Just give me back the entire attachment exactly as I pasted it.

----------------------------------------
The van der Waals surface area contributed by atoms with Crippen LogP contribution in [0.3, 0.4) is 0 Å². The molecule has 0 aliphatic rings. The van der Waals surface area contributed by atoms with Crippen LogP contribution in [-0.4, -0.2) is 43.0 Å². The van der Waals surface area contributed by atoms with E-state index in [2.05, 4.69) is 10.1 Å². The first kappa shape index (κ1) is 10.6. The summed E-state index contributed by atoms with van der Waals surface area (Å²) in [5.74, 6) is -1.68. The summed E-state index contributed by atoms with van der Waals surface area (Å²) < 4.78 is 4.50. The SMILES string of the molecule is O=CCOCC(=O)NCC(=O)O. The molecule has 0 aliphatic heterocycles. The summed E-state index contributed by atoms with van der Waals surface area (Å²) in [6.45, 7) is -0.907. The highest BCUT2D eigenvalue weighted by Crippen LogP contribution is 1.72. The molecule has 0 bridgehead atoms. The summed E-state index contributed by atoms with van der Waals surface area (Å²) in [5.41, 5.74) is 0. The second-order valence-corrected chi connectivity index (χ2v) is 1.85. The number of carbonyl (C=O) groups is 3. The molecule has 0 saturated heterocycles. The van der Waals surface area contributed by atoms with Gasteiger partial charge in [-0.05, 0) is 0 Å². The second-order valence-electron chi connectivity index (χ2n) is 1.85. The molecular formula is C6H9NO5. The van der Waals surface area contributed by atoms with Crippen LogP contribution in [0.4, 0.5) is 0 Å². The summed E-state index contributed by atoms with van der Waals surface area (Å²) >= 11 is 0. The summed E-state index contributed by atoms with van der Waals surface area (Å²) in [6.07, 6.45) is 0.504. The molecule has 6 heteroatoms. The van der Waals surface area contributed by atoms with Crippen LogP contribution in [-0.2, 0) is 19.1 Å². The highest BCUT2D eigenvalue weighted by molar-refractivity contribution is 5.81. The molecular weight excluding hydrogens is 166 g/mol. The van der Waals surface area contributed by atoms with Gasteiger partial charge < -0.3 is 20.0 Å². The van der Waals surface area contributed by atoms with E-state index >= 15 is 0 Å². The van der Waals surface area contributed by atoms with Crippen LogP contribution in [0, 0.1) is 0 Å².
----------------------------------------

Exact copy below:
The van der Waals surface area contributed by atoms with Crippen LogP contribution in [0.3, 0.4) is 0 Å². The molecule has 0 aliphatic rings. The van der Waals surface area contributed by atoms with Crippen LogP contribution in [-0.4, -0.2) is 43.0 Å². The van der Waals surface area contributed by atoms with E-state index in [2.05, 4.69) is 10.1 Å². The first kappa shape index (κ1) is 10.6. The summed E-state index contributed by atoms with van der Waals surface area (Å²) in [5.74, 6) is -1.68. The summed E-state index contributed by atoms with van der Waals surface area (Å²) < 4.78 is 4.50. The SMILES string of the molecule is O=CCOCC(=O)NCC(=O)O. The molecule has 0 aliphatic heterocycles. The summed E-state index contributed by atoms with van der Waals surface area (Å²) in [6.45, 7) is -0.907. The highest BCUT2D eigenvalue weighted by Crippen LogP contribution is 1.72. The molecule has 0 bridgehead atoms. The summed E-state index contributed by atoms with van der Waals surface area (Å²) in [5.41, 5.74) is 0. The second-order valence-corrected chi connectivity index (χ2v) is 1.85. The number of carbonyl (C=O) groups is 3. The molecule has 0 saturated heterocycles. The van der Waals surface area contributed by atoms with Gasteiger partial charge in [-0.05, 0) is 0 Å². The second-order valence-electron chi connectivity index (χ2n) is 1.85. The molecular formula is C6H9NO5. The van der Waals surface area contributed by atoms with Crippen LogP contribution in [0.4, 0.5) is 0 Å². The summed E-state index contributed by atoms with van der Waals surface area (Å²) >= 11 is 0. The summed E-state index contributed by atoms with van der Waals surface area (Å²) in [6.07, 6.45) is 0.504. The molecule has 6 heteroatoms. The van der Waals surface area contributed by atoms with Crippen LogP contribution in [-0.2, 0) is 19.1 Å². The highest BCUT2D eigenvalue weighted by molar-refractivity contribution is 5.81. The molecular weight excluding hydrogens is 166 g/mol. The van der Waals surface area contributed by atoms with Gasteiger partial charge < -0.3 is 20.0 Å². The van der Waals surface area contributed by atoms with E-state index >= 15 is 0 Å². The van der Waals surface area contributed by atoms with Crippen LogP contribution in [0, 0.1) is 0 Å².